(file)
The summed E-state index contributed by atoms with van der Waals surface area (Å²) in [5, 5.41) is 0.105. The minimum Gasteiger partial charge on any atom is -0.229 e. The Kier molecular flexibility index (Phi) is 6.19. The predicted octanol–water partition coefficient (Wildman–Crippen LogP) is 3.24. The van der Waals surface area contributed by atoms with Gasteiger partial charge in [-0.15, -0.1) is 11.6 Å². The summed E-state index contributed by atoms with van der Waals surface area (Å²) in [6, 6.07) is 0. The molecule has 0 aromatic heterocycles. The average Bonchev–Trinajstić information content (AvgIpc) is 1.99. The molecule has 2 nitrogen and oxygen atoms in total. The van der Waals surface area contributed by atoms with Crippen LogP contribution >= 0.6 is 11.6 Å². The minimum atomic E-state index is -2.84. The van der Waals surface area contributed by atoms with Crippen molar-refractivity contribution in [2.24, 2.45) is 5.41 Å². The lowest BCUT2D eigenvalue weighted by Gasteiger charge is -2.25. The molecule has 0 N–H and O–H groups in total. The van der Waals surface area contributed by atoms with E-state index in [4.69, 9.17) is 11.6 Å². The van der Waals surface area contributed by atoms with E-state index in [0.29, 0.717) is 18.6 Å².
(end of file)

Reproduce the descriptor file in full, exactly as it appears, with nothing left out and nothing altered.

The summed E-state index contributed by atoms with van der Waals surface area (Å²) in [5, 5.41) is 0.105. The minimum Gasteiger partial charge on any atom is -0.229 e. The Kier molecular flexibility index (Phi) is 6.19. The predicted octanol–water partition coefficient (Wildman–Crippen LogP) is 3.24. The van der Waals surface area contributed by atoms with Gasteiger partial charge in [-0.15, -0.1) is 11.6 Å². The summed E-state index contributed by atoms with van der Waals surface area (Å²) in [6, 6.07) is 0. The molecule has 0 aromatic heterocycles. The average Bonchev–Trinajstić information content (AvgIpc) is 1.99. The molecule has 2 nitrogen and oxygen atoms in total. The van der Waals surface area contributed by atoms with Crippen LogP contribution >= 0.6 is 11.6 Å². The minimum atomic E-state index is -2.84. The van der Waals surface area contributed by atoms with Crippen molar-refractivity contribution in [2.24, 2.45) is 5.41 Å². The lowest BCUT2D eigenvalue weighted by Gasteiger charge is -2.25. The molecule has 0 N–H and O–H groups in total. The van der Waals surface area contributed by atoms with E-state index in [4.69, 9.17) is 11.6 Å². The van der Waals surface area contributed by atoms with E-state index in [0.29, 0.717) is 18.6 Å².